Wednesday, June 7, 2017

New study identifies seven deadliest car models.


CBS News (6/6, Edgerton, 4.4M) reports a recent Insurance Institute for Highway Safety study identifies the car models that have “the highest rate of driver fatalities.” The seven worst of these are “minicars or small cars,” including “the Hyundai Accent, Kia Rio and Toyota Scion,” each with over “100 driver fatalities per million registered vehicle years.” Additionally, “Chevrolet Spark, Nissan Versa, Ford Fiesta sedan and the Kia Soul” have “fatality rates over 80.” The study draws on fatality rate data from the years 2012 to 2015 and compares the National Highway Traffic Safety Administration’s fatality figures with IHS Automotive registration data. 

NHTSA investigating Jeep Liberty over faulty airbag system.

Leftlane News (6/6, King, 9K) continues coverage of the National Highway Traffic Safety Administration’s investigation into complaints received regarding some model-year 2012 Jeep Liberty vehicles. At least 44 complaints have been received regarding “occupant restraint controller (ORC) failures.” The NHTSA said, “a failed ORC may prevent the air bag system from operating properly in a crash.” Additionally, it said, “a Preliminary Evaluation has been opened to assess the scope, frequency, and safety-related consequence of the alleged defect.”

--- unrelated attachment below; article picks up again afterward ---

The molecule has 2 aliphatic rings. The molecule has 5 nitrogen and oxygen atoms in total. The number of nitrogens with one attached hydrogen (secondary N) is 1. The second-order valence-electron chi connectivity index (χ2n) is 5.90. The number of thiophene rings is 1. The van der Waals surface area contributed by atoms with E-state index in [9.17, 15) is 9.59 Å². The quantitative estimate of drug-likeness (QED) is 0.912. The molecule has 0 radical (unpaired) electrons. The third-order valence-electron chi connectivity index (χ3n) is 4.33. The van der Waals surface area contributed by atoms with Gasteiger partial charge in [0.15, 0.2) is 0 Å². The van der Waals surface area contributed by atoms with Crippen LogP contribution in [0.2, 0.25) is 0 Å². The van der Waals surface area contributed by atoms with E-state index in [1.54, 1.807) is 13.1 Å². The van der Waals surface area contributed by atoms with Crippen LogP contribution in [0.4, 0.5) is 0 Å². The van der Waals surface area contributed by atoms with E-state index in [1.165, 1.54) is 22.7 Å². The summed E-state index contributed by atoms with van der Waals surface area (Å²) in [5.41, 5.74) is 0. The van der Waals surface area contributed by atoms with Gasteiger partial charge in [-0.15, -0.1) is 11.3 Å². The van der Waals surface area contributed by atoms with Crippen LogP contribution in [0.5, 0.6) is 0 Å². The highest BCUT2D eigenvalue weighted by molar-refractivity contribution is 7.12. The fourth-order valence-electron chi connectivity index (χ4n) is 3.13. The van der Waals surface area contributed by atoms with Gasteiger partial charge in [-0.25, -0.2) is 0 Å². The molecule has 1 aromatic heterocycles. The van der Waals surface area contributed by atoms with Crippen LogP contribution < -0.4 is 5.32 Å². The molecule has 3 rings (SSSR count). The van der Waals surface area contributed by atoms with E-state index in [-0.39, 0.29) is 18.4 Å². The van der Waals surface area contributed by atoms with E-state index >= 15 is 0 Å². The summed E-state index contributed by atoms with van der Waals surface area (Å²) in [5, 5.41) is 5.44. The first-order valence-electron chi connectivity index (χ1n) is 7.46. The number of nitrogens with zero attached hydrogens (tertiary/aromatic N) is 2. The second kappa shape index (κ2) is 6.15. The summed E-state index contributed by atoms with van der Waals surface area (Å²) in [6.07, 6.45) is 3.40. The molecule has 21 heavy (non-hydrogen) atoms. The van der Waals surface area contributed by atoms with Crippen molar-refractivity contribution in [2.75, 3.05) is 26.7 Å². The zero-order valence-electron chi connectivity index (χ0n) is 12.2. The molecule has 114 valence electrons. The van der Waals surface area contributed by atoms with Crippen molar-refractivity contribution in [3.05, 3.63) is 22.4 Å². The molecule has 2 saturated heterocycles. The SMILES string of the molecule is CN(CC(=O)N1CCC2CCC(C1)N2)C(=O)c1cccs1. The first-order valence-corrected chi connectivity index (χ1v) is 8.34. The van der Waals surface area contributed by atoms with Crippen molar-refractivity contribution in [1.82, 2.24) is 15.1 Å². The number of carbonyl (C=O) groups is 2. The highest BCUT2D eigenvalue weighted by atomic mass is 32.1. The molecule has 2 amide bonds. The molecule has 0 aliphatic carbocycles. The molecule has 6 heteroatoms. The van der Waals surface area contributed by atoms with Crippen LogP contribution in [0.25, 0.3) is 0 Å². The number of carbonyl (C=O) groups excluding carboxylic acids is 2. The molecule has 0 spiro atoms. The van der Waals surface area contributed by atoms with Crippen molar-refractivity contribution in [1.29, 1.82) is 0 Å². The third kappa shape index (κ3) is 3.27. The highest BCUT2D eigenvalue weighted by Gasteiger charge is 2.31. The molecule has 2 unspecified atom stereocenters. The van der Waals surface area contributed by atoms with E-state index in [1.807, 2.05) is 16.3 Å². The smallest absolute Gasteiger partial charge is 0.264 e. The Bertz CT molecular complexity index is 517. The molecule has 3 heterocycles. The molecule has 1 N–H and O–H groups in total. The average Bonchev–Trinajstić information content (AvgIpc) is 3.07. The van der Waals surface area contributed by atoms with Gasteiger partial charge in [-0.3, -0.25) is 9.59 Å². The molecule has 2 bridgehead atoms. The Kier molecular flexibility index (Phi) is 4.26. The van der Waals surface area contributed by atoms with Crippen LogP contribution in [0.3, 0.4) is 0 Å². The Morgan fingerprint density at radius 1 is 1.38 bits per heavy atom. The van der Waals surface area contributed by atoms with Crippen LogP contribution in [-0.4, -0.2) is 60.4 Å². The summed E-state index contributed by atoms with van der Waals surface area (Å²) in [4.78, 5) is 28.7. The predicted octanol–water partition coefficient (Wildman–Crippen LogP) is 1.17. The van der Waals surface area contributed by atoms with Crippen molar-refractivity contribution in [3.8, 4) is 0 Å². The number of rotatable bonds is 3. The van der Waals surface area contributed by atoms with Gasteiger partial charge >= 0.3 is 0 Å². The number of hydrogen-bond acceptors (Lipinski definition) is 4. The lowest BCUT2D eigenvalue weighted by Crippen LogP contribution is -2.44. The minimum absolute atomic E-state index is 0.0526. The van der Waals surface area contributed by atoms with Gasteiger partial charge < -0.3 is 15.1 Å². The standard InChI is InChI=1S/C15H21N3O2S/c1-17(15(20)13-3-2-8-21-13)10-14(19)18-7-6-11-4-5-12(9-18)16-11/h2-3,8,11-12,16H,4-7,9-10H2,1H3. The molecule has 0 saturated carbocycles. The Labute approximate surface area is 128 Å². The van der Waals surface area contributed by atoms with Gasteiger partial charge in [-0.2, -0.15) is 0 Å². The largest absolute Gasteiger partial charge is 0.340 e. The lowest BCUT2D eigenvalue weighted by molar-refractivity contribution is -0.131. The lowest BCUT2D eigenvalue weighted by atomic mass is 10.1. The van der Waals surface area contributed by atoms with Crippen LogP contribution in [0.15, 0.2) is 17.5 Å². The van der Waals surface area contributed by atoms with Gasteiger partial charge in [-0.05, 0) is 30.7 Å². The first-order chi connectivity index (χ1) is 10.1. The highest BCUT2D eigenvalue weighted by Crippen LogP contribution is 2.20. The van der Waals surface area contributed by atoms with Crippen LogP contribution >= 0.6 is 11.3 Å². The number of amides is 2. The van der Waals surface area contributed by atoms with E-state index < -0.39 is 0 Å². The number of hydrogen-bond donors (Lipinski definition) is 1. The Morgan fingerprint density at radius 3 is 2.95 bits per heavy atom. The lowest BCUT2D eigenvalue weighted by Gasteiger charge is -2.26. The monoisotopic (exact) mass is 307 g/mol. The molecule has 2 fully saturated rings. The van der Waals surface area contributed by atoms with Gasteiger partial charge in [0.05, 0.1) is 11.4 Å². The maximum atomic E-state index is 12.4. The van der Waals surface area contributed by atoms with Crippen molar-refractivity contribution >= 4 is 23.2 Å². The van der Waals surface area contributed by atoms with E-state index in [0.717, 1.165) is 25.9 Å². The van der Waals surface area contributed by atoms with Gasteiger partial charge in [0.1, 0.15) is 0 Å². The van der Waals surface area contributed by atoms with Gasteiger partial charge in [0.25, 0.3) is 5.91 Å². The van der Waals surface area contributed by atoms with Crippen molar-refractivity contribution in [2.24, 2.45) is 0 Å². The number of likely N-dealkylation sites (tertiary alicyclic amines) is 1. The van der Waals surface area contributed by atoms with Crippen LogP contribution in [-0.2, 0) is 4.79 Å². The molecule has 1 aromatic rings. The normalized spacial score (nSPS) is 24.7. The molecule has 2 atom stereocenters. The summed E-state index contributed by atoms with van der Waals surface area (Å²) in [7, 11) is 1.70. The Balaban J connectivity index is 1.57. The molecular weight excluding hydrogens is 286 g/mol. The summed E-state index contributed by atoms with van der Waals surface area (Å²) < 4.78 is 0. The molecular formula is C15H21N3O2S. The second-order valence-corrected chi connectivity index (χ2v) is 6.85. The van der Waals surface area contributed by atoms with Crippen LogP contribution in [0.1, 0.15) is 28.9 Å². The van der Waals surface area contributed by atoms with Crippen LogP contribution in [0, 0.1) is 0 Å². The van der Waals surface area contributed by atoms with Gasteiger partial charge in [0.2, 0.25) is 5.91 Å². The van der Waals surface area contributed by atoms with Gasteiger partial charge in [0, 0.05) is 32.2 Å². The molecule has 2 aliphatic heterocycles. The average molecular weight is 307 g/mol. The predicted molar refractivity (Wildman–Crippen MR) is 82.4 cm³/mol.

Thursday, May 25, 2017

Graco recalls 25,000 car seats over flaw in harness webbing.

AP (5/24) reports Graco Children’s Products has issued a recall for “more than 25,000 car seats because the harness webbing can break in a crash and may not keep children restrained.” According to the AP, “the recall affects certain My Ride 65 convertible seats” made on July 22, 2014, “with model numbers 1871689, 1908152, 1813074, 1872691, 1853478, 1877535, 1813015, and 1794334.”
        CNN (5/24, Jimison, 29.79M) reports the National Highway Traffic Safety Administration announced the issue on Wednesday, saying the webbing in the My Ride 65 car seats failed to meet Federal Motor Vehicle Safety Standards during NHTSA tests.

        Also reporting are Cars (5/24, Masterson, 716K), the Atlanta (GA) Journal-Constitution (5/24, Pirani, 1.41M), NJ News (5/24, Goldman, 952K), Consumerist (5/24, Kieler, 56K), TODAY (5/24, Holohan, 1.85M), the Pittsburgh (PA) Post-Gazette (5/24, Faust, 493K), and Fortune (5/24, 7.12M). 

Wednesday, May 24, 2017



As we end May-the Bicycle Safety Month- and enter the Memorial Day Weekend and the “unofficial” start of Summer please remember bicycle safety, for tips on prepping your bike for summer, correctly fitting a helmet, and rules of the road, please visit:   http://www.nhtsa.gov/Bicycle

Americans are increasingly bicycling to commute, for exercise, or just for fun. By law, bicycles on the roadway are vehicles with the same rights and responsibilities as motorized vehicles. Whether riding our bikes or driving in our cars, we must all share the road, and keep in mind the Pennsylvania Bicycle Safety Act, some key points are: